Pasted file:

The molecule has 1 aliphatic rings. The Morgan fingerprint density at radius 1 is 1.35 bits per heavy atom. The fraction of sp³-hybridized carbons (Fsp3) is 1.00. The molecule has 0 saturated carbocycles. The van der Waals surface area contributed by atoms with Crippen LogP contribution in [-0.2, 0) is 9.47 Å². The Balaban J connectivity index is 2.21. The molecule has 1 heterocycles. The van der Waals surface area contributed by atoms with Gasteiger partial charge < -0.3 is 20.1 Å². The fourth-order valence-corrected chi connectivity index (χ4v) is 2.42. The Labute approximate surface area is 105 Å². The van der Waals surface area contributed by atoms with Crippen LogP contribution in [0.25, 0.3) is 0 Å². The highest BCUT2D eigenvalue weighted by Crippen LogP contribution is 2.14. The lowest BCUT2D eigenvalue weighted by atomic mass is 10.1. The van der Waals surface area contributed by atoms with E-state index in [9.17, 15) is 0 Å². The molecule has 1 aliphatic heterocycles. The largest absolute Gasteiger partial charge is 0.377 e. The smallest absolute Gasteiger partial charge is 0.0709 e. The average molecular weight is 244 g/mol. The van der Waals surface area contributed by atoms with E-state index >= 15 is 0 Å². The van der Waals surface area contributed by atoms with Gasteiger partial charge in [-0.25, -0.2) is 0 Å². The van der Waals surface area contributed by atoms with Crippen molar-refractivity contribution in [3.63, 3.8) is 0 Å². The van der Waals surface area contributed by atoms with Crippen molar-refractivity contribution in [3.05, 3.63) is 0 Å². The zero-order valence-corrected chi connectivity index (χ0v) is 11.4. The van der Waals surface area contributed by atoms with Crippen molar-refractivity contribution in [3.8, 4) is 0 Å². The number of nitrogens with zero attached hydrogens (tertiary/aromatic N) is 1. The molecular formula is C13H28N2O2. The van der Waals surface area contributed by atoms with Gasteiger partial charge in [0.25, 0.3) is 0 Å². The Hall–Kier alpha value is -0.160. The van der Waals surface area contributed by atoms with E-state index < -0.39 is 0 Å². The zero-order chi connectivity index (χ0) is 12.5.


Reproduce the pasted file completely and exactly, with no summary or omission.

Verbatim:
The molecule has 1 aliphatic rings. The Morgan fingerprint density at radius 1 is 1.35 bits per heavy atom. The fraction of sp³-hybridized carbons (Fsp3) is 1.00. The molecule has 0 saturated carbocycles. The van der Waals surface area contributed by atoms with Crippen LogP contribution in [-0.2, 0) is 9.47 Å². The Balaban J connectivity index is 2.21. The molecule has 1 heterocycles. The van der Waals surface area contributed by atoms with Gasteiger partial charge < -0.3 is 20.1 Å². The fourth-order valence-corrected chi connectivity index (χ4v) is 2.42. The Labute approximate surface area is 105 Å². The van der Waals surface area contributed by atoms with Crippen LogP contribution in [0.25, 0.3) is 0 Å². The highest BCUT2D eigenvalue weighted by Crippen LogP contribution is 2.14. The lowest BCUT2D eigenvalue weighted by atomic mass is 10.1. The van der Waals surface area contributed by atoms with E-state index in [9.17, 15) is 0 Å². The molecule has 1 aliphatic heterocycles. The largest absolute Gasteiger partial charge is 0.377 e. The smallest absolute Gasteiger partial charge is 0.0709 e. The average molecular weight is 244 g/mol. The van der Waals surface area contributed by atoms with E-state index >= 15 is 0 Å². The van der Waals surface area contributed by atoms with Gasteiger partial charge in [-0.25, -0.2) is 0 Å². The van der Waals surface area contributed by atoms with Crippen molar-refractivity contribution in [3.63, 3.8) is 0 Å². The van der Waals surface area contributed by atoms with Crippen molar-refractivity contribution in [3.05, 3.63) is 0 Å². The zero-order valence-corrected chi connectivity index (χ0v) is 11.4. The van der Waals surface area contributed by atoms with Crippen molar-refractivity contribution in [3.8, 4) is 0 Å². The number of nitrogens with zero attached hydrogens (tertiary/aromatic N) is 1. The molecular formula is C13H28N2O2. The van der Waals surface area contributed by atoms with Gasteiger partial charge in [0.25, 0.3) is 0 Å². The Hall–Kier alpha value is -0.160. The van der Waals surface area contributed by atoms with E-state index < -0.39 is 0 Å². The zero-order chi connectivity index (χ0) is 12.5.